Sketching. What lies beyond it? When does one jump into the world of color, of rendering, of painting?
I’ve painted digitally, with one big complaint: if you can’t put it on your wall, who cares? It is not yet tangible.
As a result, I’ve been diving into oil painting. With the aid of an amazing book (Traditional Oil Painting by Virgil Elliott) I feel like the amount of progress I’ve made has been wonderful. Stay tuned for my first oil painting worth looking at by the public!
In the meantime, I’ve been keeping a journal of oil painting notes as I go. Here’s the main entries so far:
- Suffered due to the toned canvass. In future, go less extreme chroma.
- Spilled shit due to wind. lock easel down.
- Fill in big shapes first? paint front to back? Still a tough call. Paint back to front, but know that, unless it’s dry, dark layers on top of things better than light; if it’s light, stick to border filling?
- Small canvass? Paint small subjects! Would have been better off painting the gnarly old table, perhaps with some fruit on it, as a for instance.
- Block in EARLY. Don’t put be drawing lines and realize your porch is half as long as it should be.
- Fun fact: the word “cartoon” comes from the medieval painter’s term for a line drawing before your paint.
- Line art/sketching/cartoons are your friend! They fit your style and play to your strengths!
- Have twice as many finished cartoons as you have active paintings. The leftover paint at the end of a layer feels wasteful, so you’ll ALWAYS try to stick it on a canvas. By having said “sloppy second” canvas ready, you can block something useful in.
- Color illusions: white pigment cannot be as bright as light. Therefore, darks have to be darker than real life to make them look true.
- Ink your cartoons with a smaller brush; much of the 2nd glaze will be to blend these lines, so thickness works against you. Pen?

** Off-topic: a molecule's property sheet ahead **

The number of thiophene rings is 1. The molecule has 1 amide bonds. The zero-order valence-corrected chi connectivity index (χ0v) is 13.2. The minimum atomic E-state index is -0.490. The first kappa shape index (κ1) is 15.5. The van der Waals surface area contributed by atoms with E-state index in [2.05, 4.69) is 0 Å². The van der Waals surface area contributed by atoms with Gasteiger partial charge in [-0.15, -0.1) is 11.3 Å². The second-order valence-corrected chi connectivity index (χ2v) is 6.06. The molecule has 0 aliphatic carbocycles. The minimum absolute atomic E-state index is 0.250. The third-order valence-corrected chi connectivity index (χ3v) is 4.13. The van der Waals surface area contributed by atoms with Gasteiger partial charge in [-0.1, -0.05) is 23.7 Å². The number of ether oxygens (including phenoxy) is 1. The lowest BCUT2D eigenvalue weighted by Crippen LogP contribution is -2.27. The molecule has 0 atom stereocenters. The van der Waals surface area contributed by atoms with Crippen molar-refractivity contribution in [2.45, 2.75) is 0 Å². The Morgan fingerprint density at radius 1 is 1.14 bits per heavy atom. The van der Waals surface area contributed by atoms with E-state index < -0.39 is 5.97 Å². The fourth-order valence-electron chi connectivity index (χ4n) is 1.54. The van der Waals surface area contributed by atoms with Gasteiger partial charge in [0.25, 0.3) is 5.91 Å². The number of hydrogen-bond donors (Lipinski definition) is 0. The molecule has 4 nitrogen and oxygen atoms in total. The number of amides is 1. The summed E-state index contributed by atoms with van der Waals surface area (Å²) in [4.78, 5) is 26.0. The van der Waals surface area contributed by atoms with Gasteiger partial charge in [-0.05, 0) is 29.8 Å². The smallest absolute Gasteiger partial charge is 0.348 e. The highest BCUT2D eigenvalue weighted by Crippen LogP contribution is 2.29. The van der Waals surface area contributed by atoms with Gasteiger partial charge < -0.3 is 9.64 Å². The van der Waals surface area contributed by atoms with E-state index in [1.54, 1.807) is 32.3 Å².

- AO gradients are great. And you can always let it dry and paint back into it with lights.
- Mix orange (by which I mean Cad Yellow Deep) with red, NOT yellow (Cad Yellow) and Red. Red+Yellow looks like ketchup and mustard, which is ugly and feels gross next to its two neighbors.
- Light HAS to be a final, isolated glaze. Painting it ala prima means it’ll just mix with every darker wet paint it touches, and quickly turn to nothing. Only by going on top of dry paint can it stay verified.
- Mix with neighbors. Yellow light with GREEN. Yellow Deep with RED. Need to lighten black or Van Dyke brown? Mix it with a pure chroma: red, blue, purple, green, etc. Need a darker white? mix it with red, blue, purple, green, etc.
- Have a light green? Do NOT darken it with black. Have a dark red? Do NOT lighten it with a white. Stay neighborly to avoid mud.
- Titanium white is an OPAQUE paint. Do not expect it to glaze more saturated, as if you’re color dodging. Worth looking up whites that DO glaze? If you mix it with something, it will get lighter but also less saturated.
- Tint your white, then put it on opaque, but NOT pure white. As a FINAL step, brush white on with bristly strokes, then fade gently w/ fan brush.
- “Glow” is relative, and glow needs chroma. Go from pure black, to pure chroma, to pure white, and blend in the middles.
- Rose madder deep is a VERY transparent paint. This can be frustrating to work with, but it’s very fun to work with.
- Fuck toning the canvas. Just fuck it. Fuck it hard. It’s a waste of paint. It doesn’t fit your painting style. Everything about it is against your artistic personality. ALWAYS have charcoal canvases ready for ink, at the WORST. better off to have ‘em already inked.
- New painting rule: Edge over gradient. Paint the edge, THEN blend.
- Wet, thin paint goes on runnier (good) but also less gradientable.This mean it makes edges better, but you need a contingency plan for blending it into its mass.